In 1974, one family made a decision to sponsor a 10-year-old boy named Jackson from Kenya, a decision which helped change the course of Jackson’s life. Jackson’s father died when he was only four years old, leaving Jackson and his brothers and sisters to help their mother take care of their cattle and help with chores at home.
Jackson is a part of the Maasai community – a nomadic community who walk their cattle along the Great Rift Valley in Kenya and Tanzania. Children rarely get to go to school in this area because most parents don’t believe in formal education, as boys are meant to herd cows while girls work around the house.
When Jackson’s father died, Jackson’s step-brothers forced him out of his home and stole his land and cattle. He lived with his mother, siblings and his uncle and every day his mother walked from house to house to ask if anyone could spare a bowl of porridge for her children.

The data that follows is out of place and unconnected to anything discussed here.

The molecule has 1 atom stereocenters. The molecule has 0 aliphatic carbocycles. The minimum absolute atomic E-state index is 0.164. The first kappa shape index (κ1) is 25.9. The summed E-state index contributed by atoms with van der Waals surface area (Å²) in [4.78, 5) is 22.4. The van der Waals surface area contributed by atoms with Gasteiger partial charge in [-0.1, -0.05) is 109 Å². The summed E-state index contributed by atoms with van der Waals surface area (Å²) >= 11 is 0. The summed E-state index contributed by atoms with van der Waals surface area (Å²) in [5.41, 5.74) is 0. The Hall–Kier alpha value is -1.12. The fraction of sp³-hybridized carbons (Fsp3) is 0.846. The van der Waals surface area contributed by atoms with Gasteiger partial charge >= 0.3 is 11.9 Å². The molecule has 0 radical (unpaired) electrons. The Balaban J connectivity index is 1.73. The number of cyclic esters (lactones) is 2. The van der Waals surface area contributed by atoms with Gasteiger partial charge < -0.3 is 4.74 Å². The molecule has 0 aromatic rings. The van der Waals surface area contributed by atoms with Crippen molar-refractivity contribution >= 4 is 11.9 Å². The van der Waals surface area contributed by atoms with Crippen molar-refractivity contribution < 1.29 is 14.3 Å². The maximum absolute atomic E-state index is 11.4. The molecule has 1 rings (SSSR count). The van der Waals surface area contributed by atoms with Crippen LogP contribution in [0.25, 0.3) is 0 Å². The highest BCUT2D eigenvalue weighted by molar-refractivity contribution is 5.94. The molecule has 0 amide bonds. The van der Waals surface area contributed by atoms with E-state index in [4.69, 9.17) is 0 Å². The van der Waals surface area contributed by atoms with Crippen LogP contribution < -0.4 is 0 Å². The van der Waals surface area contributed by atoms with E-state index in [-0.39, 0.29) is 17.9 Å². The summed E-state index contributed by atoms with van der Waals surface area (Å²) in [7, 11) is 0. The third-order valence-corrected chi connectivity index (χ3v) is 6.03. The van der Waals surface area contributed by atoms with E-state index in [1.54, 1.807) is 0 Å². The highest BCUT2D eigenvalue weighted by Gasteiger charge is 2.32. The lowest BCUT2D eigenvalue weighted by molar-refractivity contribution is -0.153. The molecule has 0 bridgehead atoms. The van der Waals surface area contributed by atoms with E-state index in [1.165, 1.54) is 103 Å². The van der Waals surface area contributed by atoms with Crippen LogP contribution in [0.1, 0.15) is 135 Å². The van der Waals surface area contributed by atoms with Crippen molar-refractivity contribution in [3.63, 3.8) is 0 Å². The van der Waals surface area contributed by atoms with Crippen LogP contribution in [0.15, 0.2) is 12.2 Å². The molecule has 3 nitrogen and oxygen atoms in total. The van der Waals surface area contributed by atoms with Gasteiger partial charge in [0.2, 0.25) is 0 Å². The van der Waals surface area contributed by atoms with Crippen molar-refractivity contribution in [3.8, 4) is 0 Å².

When World Vision partnered with Jackson’s community, it transformed his life. Thanks to his sponsors, he was able to go to school and receive a new school uniform and books. He was given his first pair of shoes and shoe polish to keep them shiny. He loved the smell of the shoe polish so much that he slept with it at night.
In 1976, there was a severe drought and hunger crisis and the Maasai people were struggling to survive. World Vision supplied oil and beans to keep Jackson and his family from suffering the most severe effects of malnutrition and hunger. They learned how to prepare for drought, and then when the rain returned in 1977, World Vision helped his family plant seeds and grow their own crops.
Jackson excelled at school but struggled through his high school exams. While he still finished in the top 10, he chose to give up on school and became a cattle trader, walking 10 days to Nairobi to sell cows.
During this walk, he had an epiphany as he rested in the forest with his cows. He felt an immense sense of gratitude for all the opportunities he had, in particular those given by World Vision and his sponsors, and decided then and there that he would dedicate his life to making a bigger impact for children like him.